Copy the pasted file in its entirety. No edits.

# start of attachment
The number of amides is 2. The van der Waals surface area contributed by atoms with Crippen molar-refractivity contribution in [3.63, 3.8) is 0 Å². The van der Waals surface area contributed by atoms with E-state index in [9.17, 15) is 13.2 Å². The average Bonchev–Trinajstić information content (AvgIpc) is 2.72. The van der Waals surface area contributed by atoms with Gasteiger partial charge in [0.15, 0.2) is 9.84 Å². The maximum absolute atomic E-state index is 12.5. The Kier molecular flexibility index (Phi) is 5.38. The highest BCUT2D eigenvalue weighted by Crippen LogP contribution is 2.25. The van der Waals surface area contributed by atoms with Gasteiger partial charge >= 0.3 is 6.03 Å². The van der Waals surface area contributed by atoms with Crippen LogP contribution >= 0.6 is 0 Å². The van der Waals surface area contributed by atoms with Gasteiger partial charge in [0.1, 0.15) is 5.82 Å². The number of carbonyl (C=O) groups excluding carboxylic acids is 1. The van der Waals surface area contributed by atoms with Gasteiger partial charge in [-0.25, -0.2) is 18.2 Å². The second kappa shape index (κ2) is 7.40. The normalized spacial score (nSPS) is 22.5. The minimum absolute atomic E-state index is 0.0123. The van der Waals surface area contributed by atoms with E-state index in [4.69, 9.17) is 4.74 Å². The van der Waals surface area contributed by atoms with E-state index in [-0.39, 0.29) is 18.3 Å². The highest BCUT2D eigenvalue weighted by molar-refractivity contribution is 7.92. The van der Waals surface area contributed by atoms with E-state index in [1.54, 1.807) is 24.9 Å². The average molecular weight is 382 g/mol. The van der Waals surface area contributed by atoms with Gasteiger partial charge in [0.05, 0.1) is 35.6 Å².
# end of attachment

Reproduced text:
The number of amides is 2. The van der Waals surface area contributed by atoms with Crippen molar-refractivity contribution in [3.63, 3.8) is 0 Å². The van der Waals surface area contributed by atoms with E-state index in [9.17, 15) is 13.2 Å². The average Bonchev–Trinajstić information content (AvgIpc) is 2.72. The van der Waals surface area contributed by atoms with Gasteiger partial charge in [0.15, 0.2) is 9.84 Å². The maximum absolute atomic E-state index is 12.5. The Kier molecular flexibility index (Phi) is 5.38. The highest BCUT2D eigenvalue weighted by Crippen LogP contribution is 2.25. The van der Waals surface area contributed by atoms with Gasteiger partial charge >= 0.3 is 6.03 Å². The van der Waals surface area contributed by atoms with Crippen LogP contribution >= 0.6 is 0 Å². The van der Waals surface area contributed by atoms with Gasteiger partial charge in [0.1, 0.15) is 5.82 Å². The number of carbonyl (C=O) groups excluding carboxylic acids is 1. The van der Waals surface area contributed by atoms with Gasteiger partial charge in [-0.25, -0.2) is 18.2 Å². The second kappa shape index (κ2) is 7.40. The normalized spacial score (nSPS) is 22.5. The minimum absolute atomic E-state index is 0.0123. The van der Waals surface area contributed by atoms with E-state index in [4.69, 9.17) is 4.74 Å². The van der Waals surface area contributed by atoms with E-state index in [-0.39, 0.29) is 18.3 Å². The highest BCUT2D eigenvalue weighted by molar-refractivity contribution is 7.92. The van der Waals surface area contributed by atoms with E-state index in [1.54, 1.807) is 24.9 Å². The average molecular weight is 382 g/mol. The van der Waals surface area contributed by atoms with Gasteiger partial charge in [0.05, 0.1) is 35.6 Å².